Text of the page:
Heavy smog has encased New Delhi, India in the last two days and has led to emergency measures to be placed upon the capital city. The high risk pollution is believed to have been caused by a combination of nearby farmers burning remnants of crops to clear their fields with the daily smoke produced by cars and trucks.
Pollution in New Delhi is not a new occurrence; the city (as well as most of India) has struggled with curbing pollution in recent years and was even named the most polluted city in 2014. However, this case is unlike any other and reaches well beyond what is considered just bad air quality. Measurements of smog in the haze-covered city have shown Air Quality Index readings of up to 999, more than fifteen times higher than the minimum safety standard of 60 set by the World Health Organization. To put things into perspective, the current air quality in New Delhi is the equivalent of smoking forty five cigarettes daily.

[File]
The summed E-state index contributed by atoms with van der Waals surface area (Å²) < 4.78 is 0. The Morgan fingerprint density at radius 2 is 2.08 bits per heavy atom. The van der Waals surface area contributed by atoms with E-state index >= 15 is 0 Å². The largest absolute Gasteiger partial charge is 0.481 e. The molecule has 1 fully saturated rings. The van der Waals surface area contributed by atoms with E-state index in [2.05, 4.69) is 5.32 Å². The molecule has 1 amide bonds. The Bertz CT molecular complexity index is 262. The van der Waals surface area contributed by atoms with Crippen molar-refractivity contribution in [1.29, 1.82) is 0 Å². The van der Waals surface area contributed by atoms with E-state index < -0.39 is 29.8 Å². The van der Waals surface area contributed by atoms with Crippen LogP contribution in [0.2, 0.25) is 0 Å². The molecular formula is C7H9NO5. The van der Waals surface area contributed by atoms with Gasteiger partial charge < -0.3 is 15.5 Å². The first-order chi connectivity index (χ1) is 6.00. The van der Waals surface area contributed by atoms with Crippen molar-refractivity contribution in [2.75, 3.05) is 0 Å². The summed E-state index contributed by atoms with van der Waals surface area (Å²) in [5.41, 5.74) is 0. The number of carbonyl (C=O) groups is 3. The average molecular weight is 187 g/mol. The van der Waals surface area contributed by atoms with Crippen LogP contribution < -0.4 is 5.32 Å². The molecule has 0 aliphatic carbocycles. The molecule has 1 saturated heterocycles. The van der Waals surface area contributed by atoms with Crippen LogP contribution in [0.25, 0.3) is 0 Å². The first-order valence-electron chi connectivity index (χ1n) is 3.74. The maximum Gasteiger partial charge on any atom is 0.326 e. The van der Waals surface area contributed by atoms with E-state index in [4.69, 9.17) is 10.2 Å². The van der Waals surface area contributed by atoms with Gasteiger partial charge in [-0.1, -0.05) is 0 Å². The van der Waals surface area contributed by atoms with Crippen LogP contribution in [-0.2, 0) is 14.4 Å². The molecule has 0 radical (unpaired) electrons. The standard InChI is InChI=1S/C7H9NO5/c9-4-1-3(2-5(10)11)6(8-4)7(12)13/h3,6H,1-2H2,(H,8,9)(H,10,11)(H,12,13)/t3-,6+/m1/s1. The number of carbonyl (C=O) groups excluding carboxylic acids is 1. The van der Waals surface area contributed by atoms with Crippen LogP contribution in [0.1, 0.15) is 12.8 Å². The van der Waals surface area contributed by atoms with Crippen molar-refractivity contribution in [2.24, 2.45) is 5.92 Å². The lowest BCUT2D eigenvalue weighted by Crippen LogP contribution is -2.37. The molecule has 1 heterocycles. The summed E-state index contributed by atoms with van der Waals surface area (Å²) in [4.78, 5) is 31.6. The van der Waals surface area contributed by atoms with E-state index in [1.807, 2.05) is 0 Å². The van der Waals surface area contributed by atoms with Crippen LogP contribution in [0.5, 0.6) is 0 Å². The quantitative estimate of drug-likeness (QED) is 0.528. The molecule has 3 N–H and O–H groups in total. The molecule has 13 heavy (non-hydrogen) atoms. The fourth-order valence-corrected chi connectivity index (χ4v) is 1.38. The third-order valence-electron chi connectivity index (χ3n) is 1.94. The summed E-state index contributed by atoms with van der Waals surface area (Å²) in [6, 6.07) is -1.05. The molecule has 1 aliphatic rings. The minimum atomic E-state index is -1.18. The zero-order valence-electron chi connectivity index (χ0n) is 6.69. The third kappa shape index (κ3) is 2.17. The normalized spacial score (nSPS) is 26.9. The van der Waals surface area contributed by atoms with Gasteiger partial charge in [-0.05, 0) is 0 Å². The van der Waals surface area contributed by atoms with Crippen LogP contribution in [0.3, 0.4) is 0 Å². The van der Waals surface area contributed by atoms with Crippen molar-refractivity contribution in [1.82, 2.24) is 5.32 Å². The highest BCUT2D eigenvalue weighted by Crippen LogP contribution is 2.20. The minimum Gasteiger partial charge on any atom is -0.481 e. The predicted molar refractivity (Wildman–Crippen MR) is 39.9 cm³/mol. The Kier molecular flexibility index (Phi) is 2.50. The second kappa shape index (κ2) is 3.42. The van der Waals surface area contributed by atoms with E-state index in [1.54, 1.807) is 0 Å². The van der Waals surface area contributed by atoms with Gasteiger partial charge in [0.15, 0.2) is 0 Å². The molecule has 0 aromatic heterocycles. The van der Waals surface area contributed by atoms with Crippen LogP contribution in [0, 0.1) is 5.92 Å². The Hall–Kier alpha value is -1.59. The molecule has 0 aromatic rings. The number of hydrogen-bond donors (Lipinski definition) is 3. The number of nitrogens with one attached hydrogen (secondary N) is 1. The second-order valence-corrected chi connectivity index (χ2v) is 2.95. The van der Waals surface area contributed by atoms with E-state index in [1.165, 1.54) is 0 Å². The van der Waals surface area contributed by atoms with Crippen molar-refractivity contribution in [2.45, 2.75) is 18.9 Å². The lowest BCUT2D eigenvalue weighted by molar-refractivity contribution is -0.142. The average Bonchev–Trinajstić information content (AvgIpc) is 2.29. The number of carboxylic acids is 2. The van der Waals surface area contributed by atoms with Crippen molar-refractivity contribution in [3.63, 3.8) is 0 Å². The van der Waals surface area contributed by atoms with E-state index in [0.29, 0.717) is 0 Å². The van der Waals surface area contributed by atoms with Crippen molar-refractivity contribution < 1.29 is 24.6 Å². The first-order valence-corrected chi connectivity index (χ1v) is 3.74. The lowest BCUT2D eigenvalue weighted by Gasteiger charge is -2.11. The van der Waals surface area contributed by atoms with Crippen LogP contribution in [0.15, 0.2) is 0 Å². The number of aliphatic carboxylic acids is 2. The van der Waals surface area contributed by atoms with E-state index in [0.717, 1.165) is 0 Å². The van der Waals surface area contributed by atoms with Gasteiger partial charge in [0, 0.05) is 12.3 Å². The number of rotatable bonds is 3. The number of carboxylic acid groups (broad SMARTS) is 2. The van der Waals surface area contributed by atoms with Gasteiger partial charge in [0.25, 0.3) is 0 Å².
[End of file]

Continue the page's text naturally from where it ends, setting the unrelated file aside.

The deadly air can lead to long-term, severe lung diseases for those living in New Delhi. People are advised to stay indoors as much as possible and if going outdoors, to wear masks. Flights, trains and highways are delayed or backed up due to smog obstructing visibility.
In addition to New Delhi, neighboring cities such as Moradabad, Lucknow and Howrah are also facing the same, if not worse, level of air pollutants. Arvind Kejriwal, chief minister of New Delhi, even went as far as to refer to the city as a “gas chamber.”
As of now, more than 6,000 schools have been shut down for the week and emergency procedure is being implemented throughout the regions affected.
Many speculate that the government’s inability to address pollution as a serious problem has led to the current state of New Delhi. Rather than look for ways to nationally push for stricter regulation of air pollution, the government has forced civilians to look for their own means, most turning to air purifiers and masks. This only allows those who can afford these to merely live with air pollution, without emphasizing any urgency to actually solve the epidemic at its roots.
This event needs to be seen as a warning sign and lead to change in the way pollution has been managed in India as a whole thus far.
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